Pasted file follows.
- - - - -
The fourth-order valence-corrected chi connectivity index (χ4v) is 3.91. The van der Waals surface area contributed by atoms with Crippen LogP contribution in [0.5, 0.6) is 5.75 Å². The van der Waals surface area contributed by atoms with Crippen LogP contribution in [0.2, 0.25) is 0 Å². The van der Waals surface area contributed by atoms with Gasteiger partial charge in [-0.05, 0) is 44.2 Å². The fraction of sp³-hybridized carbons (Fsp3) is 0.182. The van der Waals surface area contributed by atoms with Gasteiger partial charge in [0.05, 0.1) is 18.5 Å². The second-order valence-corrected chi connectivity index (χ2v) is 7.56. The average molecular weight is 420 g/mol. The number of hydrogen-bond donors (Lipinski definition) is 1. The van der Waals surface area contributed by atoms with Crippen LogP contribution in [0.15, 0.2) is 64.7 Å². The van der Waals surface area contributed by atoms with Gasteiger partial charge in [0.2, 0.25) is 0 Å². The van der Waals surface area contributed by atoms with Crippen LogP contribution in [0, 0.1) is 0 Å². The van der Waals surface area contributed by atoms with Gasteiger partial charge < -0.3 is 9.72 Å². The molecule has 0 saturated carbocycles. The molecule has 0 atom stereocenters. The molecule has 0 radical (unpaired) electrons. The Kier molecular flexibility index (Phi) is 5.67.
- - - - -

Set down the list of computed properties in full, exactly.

The fourth-order valence-corrected chi connectivity index (χ4v) is 3.91. The van der Waals surface area contributed by atoms with Crippen LogP contribution in [0.5, 0.6) is 5.75 Å². The van der Waals surface area contributed by atoms with Crippen LogP contribution in [0.2, 0.25) is 0 Å². The van der Waals surface area contributed by atoms with Gasteiger partial charge in [-0.05, 0) is 44.2 Å². The fraction of sp³-hybridized carbons (Fsp3) is 0.182. The van der Waals surface area contributed by atoms with Gasteiger partial charge in [0.05, 0.1) is 18.5 Å². The second-order valence-corrected chi connectivity index (χ2v) is 7.56. The average molecular weight is 420 g/mol. The number of hydrogen-bond donors (Lipinski definition) is 1. The van der Waals surface area contributed by atoms with Crippen LogP contribution in [0.15, 0.2) is 64.7 Å². The van der Waals surface area contributed by atoms with Gasteiger partial charge in [0.2, 0.25) is 0 Å². The van der Waals surface area contributed by atoms with Crippen LogP contribution in [0, 0.1) is 0 Å². The van der Waals surface area contributed by atoms with Gasteiger partial charge < -0.3 is 9.72 Å². The molecule has 0 saturated carbocycles. The molecule has 0 atom stereocenters. The molecule has 0 radical (unpaired) electrons. The Kier molecular flexibility index (Phi) is 5.67.